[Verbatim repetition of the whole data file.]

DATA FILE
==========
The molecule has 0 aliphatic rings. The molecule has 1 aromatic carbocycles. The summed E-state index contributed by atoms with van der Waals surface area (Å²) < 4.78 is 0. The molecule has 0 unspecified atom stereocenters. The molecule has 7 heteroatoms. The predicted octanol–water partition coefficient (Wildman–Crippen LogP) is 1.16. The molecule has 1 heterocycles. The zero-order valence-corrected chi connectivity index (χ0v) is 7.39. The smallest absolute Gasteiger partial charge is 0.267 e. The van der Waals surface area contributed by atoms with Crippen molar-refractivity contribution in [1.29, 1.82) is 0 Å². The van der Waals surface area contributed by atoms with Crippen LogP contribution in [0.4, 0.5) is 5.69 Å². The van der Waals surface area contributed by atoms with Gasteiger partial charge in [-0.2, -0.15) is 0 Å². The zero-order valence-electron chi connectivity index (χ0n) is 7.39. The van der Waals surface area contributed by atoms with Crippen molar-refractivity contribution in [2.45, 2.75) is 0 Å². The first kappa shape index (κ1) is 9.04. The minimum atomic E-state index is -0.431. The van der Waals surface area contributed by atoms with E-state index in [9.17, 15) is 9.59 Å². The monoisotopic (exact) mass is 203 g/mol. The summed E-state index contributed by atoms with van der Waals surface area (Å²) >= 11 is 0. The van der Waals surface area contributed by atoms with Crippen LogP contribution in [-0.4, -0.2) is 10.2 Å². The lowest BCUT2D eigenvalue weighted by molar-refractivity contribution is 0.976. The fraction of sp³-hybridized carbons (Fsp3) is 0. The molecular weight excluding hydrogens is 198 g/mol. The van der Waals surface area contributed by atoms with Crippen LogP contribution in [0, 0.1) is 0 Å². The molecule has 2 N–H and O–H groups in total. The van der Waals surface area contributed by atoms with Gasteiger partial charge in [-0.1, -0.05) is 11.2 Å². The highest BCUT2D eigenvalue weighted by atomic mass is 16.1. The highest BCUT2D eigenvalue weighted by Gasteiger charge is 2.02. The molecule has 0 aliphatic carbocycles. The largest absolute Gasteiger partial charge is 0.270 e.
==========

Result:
The molecule has 0 aliphatic rings. The molecule has 1 aromatic carbocycles. The summed E-state index contributed by atoms with van der Waals surface area (Å²) < 4.78 is 0. The molecule has 0 unspecified atom stereocenters. The molecule has 7 heteroatoms. The predicted octanol–water partition coefficient (Wildman–Crippen LogP) is 1.16. The molecule has 1 heterocycles. The zero-order valence-corrected chi connectivity index (χ0v) is 7.39. The smallest absolute Gasteiger partial charge is 0.267 e. The van der Waals surface area contributed by atoms with Crippen molar-refractivity contribution in [1.29, 1.82) is 0 Å². The van der Waals surface area contributed by atoms with Crippen LogP contribution in [0.4, 0.5) is 5.69 Å². The van der Waals surface area contributed by atoms with Gasteiger partial charge in [-0.2, -0.15) is 0 Å². The zero-order valence-electron chi connectivity index (χ0n) is 7.39. The van der Waals surface area contributed by atoms with Crippen molar-refractivity contribution in [2.45, 2.75) is 0 Å². The first kappa shape index (κ1) is 9.04. The minimum atomic E-state index is -0.431. The van der Waals surface area contributed by atoms with E-state index in [9.17, 15) is 9.59 Å². The monoisotopic (exact) mass is 203 g/mol. The summed E-state index contributed by atoms with van der Waals surface area (Å²) >= 11 is 0. The van der Waals surface area contributed by atoms with Crippen LogP contribution in [-0.4, -0.2) is 10.2 Å². The lowest BCUT2D eigenvalue weighted by molar-refractivity contribution is 0.976. The fraction of sp³-hybridized carbons (Fsp3) is 0. The molecular weight excluding hydrogens is 198 g/mol. The van der Waals surface area contributed by atoms with Crippen LogP contribution in [0, 0.1) is 0 Å². The molecule has 2 N–H and O–H groups in total. The van der Waals surface area contributed by atoms with Gasteiger partial charge in [-0.1, -0.05) is 11.2 Å². The highest BCUT2D eigenvalue weighted by atomic mass is 16.1. The highest BCUT2D eigenvalue weighted by Gasteiger charge is 2.02. The molecule has 0 aliphatic carbocycles. The largest absolute Gasteiger partial charge is 0.270 e.